- Almora Cantonment, Uttarakhand, Central Command.
- Ambala Cantonment, Haryana, Western Command.
- Amritsar Cantonment, Punjab, Western Command.
- Aurangabad Cantonment, Maharashtra, Southern Command.
- Babina Cantonment, Jhansi, Uttar Pradesh, Southern Command.
- Badamibagh Cantonment, Jammu and Kashmir, Northern Command.
- Bakloh Cantonment, Chamba District, Himachal Pradesh, Western Command.
- Bareilly Cantonment, Uttar Pradesh, Central Command.
- Barrackpore, West Bengal, Eastern Command.
- Belgaum Cantonment, Karnataka, Southern Command.
- Cannanore Cantonment, Kerala, Southern Command.
- Chakrata Cantonment, Uttarakhand, Central Command.
- Clement Town Cantonment, Dehradun, Uttarakhand, Central Command.
- Dagshai Cantonment, Himachal Pradesh, Western Command.
- Dalhousie Cantonment, Himachal Pradesh, Western Command.
- Danapur Cantonment, Bihar, Central Command.
- Dehradun Cantonment, Uttarakhand, Central Command.
- Yol Cantonment, Himachal Pradesh, Western Command.
- Dehu Road Cantonment, Maharashtra, Southern Command.
- Delhi Cantonment, Delhi, Western Command.
- Deolali Cantonment, Maharashtra, Southern Command.
- Dum Dum Cantonment, West Bengal, Eastern Command.
- Faizabad Cantonment, Uttar Pradesh, Central Command.
- Faizabad New Cantonment, Uttar Pradesh, Central Command.
- Fatehgarh Cantonment, Uttar Pradesh, Central Command.
- Ferozepur Cantonment, Punjab, Western Command.
- Gopalpur Cantonment, Odisha, Central Command.
- Jabalpur Cantonment, Madhya Pradesh, Central Command.
- Jalandhar Cantonment, Punjab, Western Command.
- Jalapahar, Darjeeling, West Bengal, Eastern Command.
- Jammu Cantonment, Jammu and Kashmir, Western Command.
- Jhansi Cantonment, Uttar Pradesh, Southern Command.
- Jutogh Cantonment, Shimla, Himachal Pradesh, Western Command.
- Kamptee Cantonment, Maharashtra, Southern Command.
- Kanpur Cantonment, Uttar Pradesh, Central Command.
- Kasauli Cantonment, Himachal Pradesh, Western Command.
- Khas Yol Cantonment, Kangara, Himachal Pradesh, Western Command.
- Kirkee Cantonment, Maharashtra, Southern Command.
- Landour Cantonment, Uttarakhand, Central Command.
- Lansdowne Cantonment, Uttarakhand, Central Command.
- Lebong, Darjeeling, West Bengal, Eastern Command.
- Lucknow Cantonment, Uttar Pradesh, Central Command.
- Mathura Cantonment, Uttar Pradesh, Central Command.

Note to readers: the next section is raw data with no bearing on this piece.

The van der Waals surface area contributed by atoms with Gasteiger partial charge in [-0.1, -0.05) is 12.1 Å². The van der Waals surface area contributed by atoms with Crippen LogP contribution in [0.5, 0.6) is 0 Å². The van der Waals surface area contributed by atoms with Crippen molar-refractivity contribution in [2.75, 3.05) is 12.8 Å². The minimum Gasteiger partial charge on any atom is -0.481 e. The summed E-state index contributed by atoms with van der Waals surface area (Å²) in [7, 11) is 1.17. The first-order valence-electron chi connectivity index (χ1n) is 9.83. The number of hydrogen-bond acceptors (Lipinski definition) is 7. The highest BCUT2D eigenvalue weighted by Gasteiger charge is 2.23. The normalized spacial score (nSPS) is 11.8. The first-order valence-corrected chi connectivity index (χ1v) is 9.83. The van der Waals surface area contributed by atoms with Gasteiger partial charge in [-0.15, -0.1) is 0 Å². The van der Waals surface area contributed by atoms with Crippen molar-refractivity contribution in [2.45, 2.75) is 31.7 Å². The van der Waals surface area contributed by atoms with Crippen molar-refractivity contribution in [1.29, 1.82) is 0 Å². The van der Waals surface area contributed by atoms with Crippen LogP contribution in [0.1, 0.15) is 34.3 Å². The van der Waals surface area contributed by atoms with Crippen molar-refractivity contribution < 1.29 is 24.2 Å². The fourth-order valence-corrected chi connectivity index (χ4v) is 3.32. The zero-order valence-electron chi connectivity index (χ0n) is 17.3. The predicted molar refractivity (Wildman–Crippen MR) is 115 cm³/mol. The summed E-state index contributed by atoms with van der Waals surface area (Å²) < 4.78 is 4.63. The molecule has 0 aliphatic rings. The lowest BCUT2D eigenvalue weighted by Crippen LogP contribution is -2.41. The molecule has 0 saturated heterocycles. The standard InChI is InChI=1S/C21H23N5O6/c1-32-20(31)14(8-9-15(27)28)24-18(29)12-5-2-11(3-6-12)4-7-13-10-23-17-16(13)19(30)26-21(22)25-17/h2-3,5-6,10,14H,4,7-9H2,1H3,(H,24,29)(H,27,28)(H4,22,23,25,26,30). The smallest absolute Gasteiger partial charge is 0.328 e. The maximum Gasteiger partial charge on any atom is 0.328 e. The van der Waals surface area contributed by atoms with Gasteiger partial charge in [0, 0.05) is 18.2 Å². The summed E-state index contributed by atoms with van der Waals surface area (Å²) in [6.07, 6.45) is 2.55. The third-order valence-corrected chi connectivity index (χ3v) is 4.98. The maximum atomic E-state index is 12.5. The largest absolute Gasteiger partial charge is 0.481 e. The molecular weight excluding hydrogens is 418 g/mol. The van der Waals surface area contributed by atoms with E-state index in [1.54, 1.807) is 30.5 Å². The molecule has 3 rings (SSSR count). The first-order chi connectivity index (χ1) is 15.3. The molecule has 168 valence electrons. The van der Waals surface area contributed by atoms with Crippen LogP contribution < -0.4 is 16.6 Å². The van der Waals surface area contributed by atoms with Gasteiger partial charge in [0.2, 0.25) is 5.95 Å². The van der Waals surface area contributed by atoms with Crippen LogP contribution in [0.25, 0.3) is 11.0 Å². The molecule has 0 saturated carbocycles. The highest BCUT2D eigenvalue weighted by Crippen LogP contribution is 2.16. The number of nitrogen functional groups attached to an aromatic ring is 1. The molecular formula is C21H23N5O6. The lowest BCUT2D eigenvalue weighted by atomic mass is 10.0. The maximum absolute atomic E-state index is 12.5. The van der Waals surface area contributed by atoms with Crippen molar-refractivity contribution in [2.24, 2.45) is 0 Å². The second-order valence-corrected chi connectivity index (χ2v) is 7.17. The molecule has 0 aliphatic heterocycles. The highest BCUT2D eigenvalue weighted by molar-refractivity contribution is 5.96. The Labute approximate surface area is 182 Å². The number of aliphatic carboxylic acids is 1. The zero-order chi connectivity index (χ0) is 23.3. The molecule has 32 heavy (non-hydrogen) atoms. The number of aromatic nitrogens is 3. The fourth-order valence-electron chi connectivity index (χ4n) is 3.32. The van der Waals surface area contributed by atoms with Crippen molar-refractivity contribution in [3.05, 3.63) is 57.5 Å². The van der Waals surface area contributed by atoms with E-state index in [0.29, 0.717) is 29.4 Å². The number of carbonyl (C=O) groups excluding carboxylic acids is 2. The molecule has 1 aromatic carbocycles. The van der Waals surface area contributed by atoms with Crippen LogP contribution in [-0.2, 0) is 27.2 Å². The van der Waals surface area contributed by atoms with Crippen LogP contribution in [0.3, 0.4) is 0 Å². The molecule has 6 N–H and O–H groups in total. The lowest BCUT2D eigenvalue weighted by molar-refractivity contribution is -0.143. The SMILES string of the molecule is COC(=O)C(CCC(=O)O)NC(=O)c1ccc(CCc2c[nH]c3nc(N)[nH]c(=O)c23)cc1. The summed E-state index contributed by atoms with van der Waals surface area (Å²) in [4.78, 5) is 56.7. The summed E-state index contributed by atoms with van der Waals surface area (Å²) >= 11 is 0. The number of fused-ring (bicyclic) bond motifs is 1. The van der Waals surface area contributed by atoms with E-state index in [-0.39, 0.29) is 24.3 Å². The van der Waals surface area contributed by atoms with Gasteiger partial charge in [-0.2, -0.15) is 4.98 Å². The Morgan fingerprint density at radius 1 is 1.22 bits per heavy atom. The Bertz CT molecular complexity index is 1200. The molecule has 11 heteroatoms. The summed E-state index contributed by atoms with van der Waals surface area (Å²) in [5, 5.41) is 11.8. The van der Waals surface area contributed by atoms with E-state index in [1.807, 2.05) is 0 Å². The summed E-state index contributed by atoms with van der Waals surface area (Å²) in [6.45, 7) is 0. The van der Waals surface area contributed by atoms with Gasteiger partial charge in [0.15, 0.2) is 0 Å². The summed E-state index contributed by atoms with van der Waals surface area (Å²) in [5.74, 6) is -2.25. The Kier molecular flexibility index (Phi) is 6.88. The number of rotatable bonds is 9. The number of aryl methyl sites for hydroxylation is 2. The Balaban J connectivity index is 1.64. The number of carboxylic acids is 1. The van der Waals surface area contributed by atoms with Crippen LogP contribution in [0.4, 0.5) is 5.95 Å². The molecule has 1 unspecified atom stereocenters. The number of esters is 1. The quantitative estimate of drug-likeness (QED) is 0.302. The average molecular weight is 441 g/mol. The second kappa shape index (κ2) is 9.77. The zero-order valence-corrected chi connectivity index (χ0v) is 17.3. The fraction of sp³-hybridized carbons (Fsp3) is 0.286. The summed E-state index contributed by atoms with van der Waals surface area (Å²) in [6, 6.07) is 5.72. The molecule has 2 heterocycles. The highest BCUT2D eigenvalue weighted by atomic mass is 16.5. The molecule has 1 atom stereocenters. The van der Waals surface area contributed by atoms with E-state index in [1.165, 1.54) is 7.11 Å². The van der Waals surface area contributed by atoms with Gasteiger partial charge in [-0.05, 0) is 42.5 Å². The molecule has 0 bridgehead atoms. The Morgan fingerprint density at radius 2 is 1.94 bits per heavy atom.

- Meerut Cantonment, Uttar Pradesh, Central Command.
- Mhow Cantonment, Madhya Pradesh, Central Command.
- Morar Cantonment, Gwalior, Madhya Pradesh, Southern Command.
- Nainital Cantonment, Uttarakhand, Central Command.
- Nasirabad Cantonment, Rajasthan, Southern Command.
- Pachmarhi Cantonment, Madhya Pradesh, Central Command.
- Pune Cantonment, Maharashtra, Southern Command.
- Ramgarh Cantonment, Jharkhand, Central Command.
- Ranikhet Cantonment, Uttarakhand, Central Command.
- Roorkee Cantonment, Uttarakhand, Central Command.
- Saugor Cantonment, Madhya Pradesh, Southern Command.
- Secunderabad Cantonment, Telangana, Southern Command.
- Shahajahanpur Cantonment, Uttar Pradesh, Central Command.
- Shillong Cantonment, Meghalaya, Eastern Command.
- St. Thomas Mount Cantonment, Chennai, Tamil Nadu, Southern Command.
- Subathu Cantonment, Shimla Hills, Himachal Pradesh, Western Command.
- Wellington Cantonment, Tamil Nadu, Southern Command.
- Unlisted Military Cantonments:
- Abohar Cantonment (Abohar, Punjab).
- Varanasi Cantonment, Uttar Pradesh, Central Command.
- Akhnoor Cantonment (Akhnoor, Jammu and Kashmir).
- Baddowal Cantonment (Ludhiana, Punjab).
- Bangalore Cantonment (Bangalore, Karnataka).
- Bikaner Cantonment (Bikaner, Rajasthan).
- Bhatinda Cantonment (Bhatinda, Punjab).
- Bhuj Cantonment (Bhuj, Gujarat).
- Bhopal Cantonment (Madhya Pradesh).
- Chandimandir Cantonment (Chandigarh).
- Faridkot Cantonment (Faridkot, Punjab).
- Fazilka Cantonment (Fazilka, Punjab).
- Gandhinagar Cantonment (Gandhinagar, Gujarat).
- Gopalpur Cantonment (Brahmapur, Orissa).
- Narengi Cantonment (Guwahati, Assam).
- Hisar Cantt (Hisar, Haryana).
- Itarana Cantonment (Alwar, Rajasthan).
- Jaipur Cantonment (Jaipur, Rajasthan).
- Jaisalmer Cantonment (Jaisalmer, Rajasthan).
- Jodhpur Cantonment (Rajasthan).
- Bharatpur Cantonment (Rajasthan).
- Joshimath Cantonment (Joshimath, Uttarakhand).
- Kapurthala Cantonment (Kapurthala, Punjab).
- Khasa Cantonment (Amritsar, Punjab).
- Ludhiana Cantonment (Punjab).
- Mamun Cantonment (Pathankot, Punjab).
- Missamari Cantonment (Missamari, Assam).
- Nagrota Cantonment (Nagrota, Jammu & Kashmir).
- Pathankot Cantonment (Pathankot, Punjab).
- Patiala Cantonment (Punjab).
- Pithoragarh Cantonment (Pithoragarh , Uttarakhand).
- Dipatoli Cantonment (Ranchi, Jharkhand).
- Shahjahanpur Cantonment (Shahjahanpur, Uttar Pradesh).
- Solmara Cantonment (Tezpur, Assam).
- Sri Ganganagar Cantonment (Sri Ganganagar, Rajasthan).
- Suratgarh Cantonment (Suratgarh, Rajasthan).
- Thiruvananthapuram Cantonment (Thiruvanthapuram, Kerala).
- Tibri Cantonment (Hoshiarpur, Punjab).
- Udhampur Cantonment (Udhampur, Jammu & Kashmir).
- Vadodra Cantonment (Vadodra, Gujarat).